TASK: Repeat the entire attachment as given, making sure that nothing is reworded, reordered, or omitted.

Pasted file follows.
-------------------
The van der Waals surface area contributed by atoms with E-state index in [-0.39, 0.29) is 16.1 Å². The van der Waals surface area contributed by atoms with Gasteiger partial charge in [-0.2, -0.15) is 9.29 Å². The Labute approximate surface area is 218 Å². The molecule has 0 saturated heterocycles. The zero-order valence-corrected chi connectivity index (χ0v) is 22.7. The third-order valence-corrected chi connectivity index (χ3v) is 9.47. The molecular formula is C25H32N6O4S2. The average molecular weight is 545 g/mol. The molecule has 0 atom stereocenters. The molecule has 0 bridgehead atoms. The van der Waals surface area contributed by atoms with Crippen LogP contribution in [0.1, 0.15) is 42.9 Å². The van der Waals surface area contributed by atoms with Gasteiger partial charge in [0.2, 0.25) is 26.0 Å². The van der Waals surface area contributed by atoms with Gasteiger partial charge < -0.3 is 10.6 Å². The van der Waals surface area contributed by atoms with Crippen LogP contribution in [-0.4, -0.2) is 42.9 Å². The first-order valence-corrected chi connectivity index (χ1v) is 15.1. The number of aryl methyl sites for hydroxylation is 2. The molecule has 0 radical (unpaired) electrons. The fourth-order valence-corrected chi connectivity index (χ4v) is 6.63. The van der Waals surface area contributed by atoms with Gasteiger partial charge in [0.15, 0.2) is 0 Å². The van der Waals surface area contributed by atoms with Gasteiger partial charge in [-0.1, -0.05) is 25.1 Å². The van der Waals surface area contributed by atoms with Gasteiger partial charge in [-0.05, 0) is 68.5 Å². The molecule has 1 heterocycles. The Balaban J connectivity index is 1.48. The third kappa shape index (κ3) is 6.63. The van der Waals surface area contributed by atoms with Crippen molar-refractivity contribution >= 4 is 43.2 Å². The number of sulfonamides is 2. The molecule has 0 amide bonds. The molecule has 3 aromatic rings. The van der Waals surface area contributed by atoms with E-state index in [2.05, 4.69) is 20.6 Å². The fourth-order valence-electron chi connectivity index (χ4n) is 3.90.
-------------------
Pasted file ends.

The van der Waals surface area contributed by atoms with E-state index in [-0.39, 0.29) is 16.1 Å². The van der Waals surface area contributed by atoms with Gasteiger partial charge in [-0.2, -0.15) is 9.29 Å². The Labute approximate surface area is 218 Å². The molecule has 0 saturated heterocycles. The zero-order valence-corrected chi connectivity index (χ0v) is 22.7. The third-order valence-corrected chi connectivity index (χ3v) is 9.47. The molecular formula is C25H32N6O4S2. The average molecular weight is 545 g/mol. The molecule has 0 atom stereocenters. The molecule has 0 bridgehead atoms. The van der Waals surface area contributed by atoms with Crippen LogP contribution in [0.1, 0.15) is 42.9 Å². The van der Waals surface area contributed by atoms with Gasteiger partial charge in [0.2, 0.25) is 26.0 Å². The van der Waals surface area contributed by atoms with Gasteiger partial charge < -0.3 is 10.6 Å². The van der Waals surface area contributed by atoms with Crippen LogP contribution in [-0.4, -0.2) is 42.9 Å². The first-order valence-corrected chi connectivity index (χ1v) is 15.1. The number of aryl methyl sites for hydroxylation is 2. The molecule has 0 radical (unpaired) electrons. The fourth-order valence-corrected chi connectivity index (χ4v) is 6.63. The van der Waals surface area contributed by atoms with Gasteiger partial charge in [0.15, 0.2) is 0 Å². The van der Waals surface area contributed by atoms with Gasteiger partial charge in [-0.1, -0.05) is 25.1 Å². The van der Waals surface area contributed by atoms with Gasteiger partial charge in [-0.05, 0) is 68.5 Å². The molecule has 1 heterocycles. The Balaban J connectivity index is 1.48. The third kappa shape index (κ3) is 6.63. The van der Waals surface area contributed by atoms with Crippen molar-refractivity contribution >= 4 is 43.2 Å². The number of sulfonamides is 2. The molecule has 0 amide bonds. The molecule has 3 aromatic rings. The van der Waals surface area contributed by atoms with E-state index in [2.05, 4.69) is 20.6 Å². The fourth-order valence-electron chi connectivity index (χ4n) is 3.90.